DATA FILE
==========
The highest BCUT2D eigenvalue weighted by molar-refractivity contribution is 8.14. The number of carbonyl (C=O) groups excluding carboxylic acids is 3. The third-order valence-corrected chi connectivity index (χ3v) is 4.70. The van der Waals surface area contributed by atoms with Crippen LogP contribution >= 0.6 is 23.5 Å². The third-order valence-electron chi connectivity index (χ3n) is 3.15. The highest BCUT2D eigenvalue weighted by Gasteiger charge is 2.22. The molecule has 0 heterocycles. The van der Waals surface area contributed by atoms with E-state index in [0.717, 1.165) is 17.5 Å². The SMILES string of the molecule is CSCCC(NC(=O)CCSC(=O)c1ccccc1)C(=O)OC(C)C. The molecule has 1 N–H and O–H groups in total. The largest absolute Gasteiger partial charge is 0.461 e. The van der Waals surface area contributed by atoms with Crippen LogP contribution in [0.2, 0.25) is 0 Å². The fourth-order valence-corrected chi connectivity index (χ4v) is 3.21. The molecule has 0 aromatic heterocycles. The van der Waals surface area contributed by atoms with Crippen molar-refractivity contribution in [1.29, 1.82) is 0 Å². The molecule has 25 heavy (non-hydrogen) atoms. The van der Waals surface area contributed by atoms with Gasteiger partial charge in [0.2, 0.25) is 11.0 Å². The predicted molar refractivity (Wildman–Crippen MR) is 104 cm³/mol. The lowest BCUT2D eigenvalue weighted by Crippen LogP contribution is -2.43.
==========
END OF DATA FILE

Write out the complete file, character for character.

The highest BCUT2D eigenvalue weighted by molar-refractivity contribution is 8.14. The number of carbonyl (C=O) groups excluding carboxylic acids is 3. The third-order valence-corrected chi connectivity index (χ3v) is 4.70. The van der Waals surface area contributed by atoms with Crippen LogP contribution >= 0.6 is 23.5 Å². The third-order valence-electron chi connectivity index (χ3n) is 3.15. The highest BCUT2D eigenvalue weighted by Gasteiger charge is 2.22. The molecule has 0 heterocycles. The van der Waals surface area contributed by atoms with E-state index in [0.717, 1.165) is 17.5 Å². The SMILES string of the molecule is CSCCC(NC(=O)CCSC(=O)c1ccccc1)C(=O)OC(C)C. The molecule has 1 N–H and O–H groups in total. The largest absolute Gasteiger partial charge is 0.461 e. The van der Waals surface area contributed by atoms with Crippen LogP contribution in [0.2, 0.25) is 0 Å². The fourth-order valence-corrected chi connectivity index (χ4v) is 3.21. The molecule has 0 aromatic heterocycles. The van der Waals surface area contributed by atoms with Crippen molar-refractivity contribution in [1.29, 1.82) is 0 Å². The molecule has 25 heavy (non-hydrogen) atoms. The van der Waals surface area contributed by atoms with Gasteiger partial charge in [0.2, 0.25) is 11.0 Å². The predicted molar refractivity (Wildman–Crippen MR) is 104 cm³/mol. The lowest BCUT2D eigenvalue weighted by Crippen LogP contribution is -2.43.